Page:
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Isadora Duncan was intent on making it as a dancer, but it took some time for the art world and the public to recognize the unique quality she brought to the world of movement. After unsuccessfully trying to make it in Chicago and New York, the young dancer crossed the Atlantic in 1891 to try her luck in London. Allegedly, the British actress Mrs. Patrick Campbell happened to see Isadora dancing in a garden and became completely enraptured with her. She decided to take her under her wing and introduce her to all of her friends.


What followed were various performances among the crème de la crème of London’s society, catapulting the younger dancer into fame. After many performances in London, extensive touring throughout Europe, and a decade spent in Berlin, Isadora Duncan returned to the USA in 1914. Although she continued to divide opinions wherever she went, her native homeland only accepted her as a serious artist after her success abroad.


4. Her Way of Dancing Was Considered Scandalous 

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Isadora Duncan, by Arnold Genthe, 1915-1918, Source: New York Public Library Digital Collections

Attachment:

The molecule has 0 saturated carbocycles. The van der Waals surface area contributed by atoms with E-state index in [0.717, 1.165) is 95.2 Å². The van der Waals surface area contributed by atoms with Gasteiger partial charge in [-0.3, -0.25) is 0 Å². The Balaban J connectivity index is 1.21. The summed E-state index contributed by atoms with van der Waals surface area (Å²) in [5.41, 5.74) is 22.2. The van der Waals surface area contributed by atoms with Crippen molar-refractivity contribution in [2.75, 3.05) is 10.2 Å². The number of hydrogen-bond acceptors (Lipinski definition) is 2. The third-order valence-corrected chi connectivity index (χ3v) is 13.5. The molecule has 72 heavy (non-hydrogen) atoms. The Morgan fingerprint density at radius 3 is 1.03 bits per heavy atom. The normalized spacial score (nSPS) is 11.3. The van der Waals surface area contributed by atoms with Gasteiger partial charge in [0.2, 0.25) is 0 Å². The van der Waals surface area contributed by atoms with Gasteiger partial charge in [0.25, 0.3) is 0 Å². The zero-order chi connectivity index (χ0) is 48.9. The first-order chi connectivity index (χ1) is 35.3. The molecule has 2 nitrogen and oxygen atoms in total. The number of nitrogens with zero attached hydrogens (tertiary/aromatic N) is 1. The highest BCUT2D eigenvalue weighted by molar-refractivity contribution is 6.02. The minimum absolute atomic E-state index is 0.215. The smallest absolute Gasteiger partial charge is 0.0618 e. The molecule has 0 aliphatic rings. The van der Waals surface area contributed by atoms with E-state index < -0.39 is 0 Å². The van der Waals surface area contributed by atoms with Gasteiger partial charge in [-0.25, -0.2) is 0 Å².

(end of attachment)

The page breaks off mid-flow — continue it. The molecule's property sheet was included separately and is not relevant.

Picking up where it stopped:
But what exactly was it about Isadora Duncan that made her dance moves so controversial? Being a firm believer in the idea that movement should be an expression of the soul and that dancers were mediums of divine expression, Duncan did not believe in strict and highly stylized movement patterns of ballet or other classical dance styles. In her view, the body was supposed to move freely and naturally. Her commitment to the naturalness and expressiveness of dance prompted her to dance barefoot, which was pretty much unheard of at the time. She also opted to wear flowing robes, which allowed greater freedom of movement and revealed more of her body than the traditional clothes worn by most dancers.   All of this caused a lot of outrage among the more closed-minded members of society, turning her into a highly controversial figure.


5. She Was Inspired by Ancient Greece

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Photographic Study of Isadora Duncan made in New York, by Arnold Genthe, 1915 – 1918. Source: New York Public Library Digital Collections


Today, Isadora Duncan is known as a pioneer of dance and many consider her the creator of modern dance. It may therefore come as a surprise that she was in fact highly inspired by Ancient Greece. She considered herself a priestess more than an artist. According to her philosophy of art, dancing was simply a way of bringing heaven down to earth.


The influence of Classical Greek art could also be found in the way she dressed and moved. Many of her gestures were reminiscent of Greek statues and the paintings found on murals and vases in Ancient Greece. Duncan did not like being filmed, which is why there is only one short video snippet of her dancing.



6. Isadora Duncan Had Three Children by Three Different Men 

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Isadora Duncan, by Arnold Genthe, 1915-1918. Source: The New York Public Library Digital Collection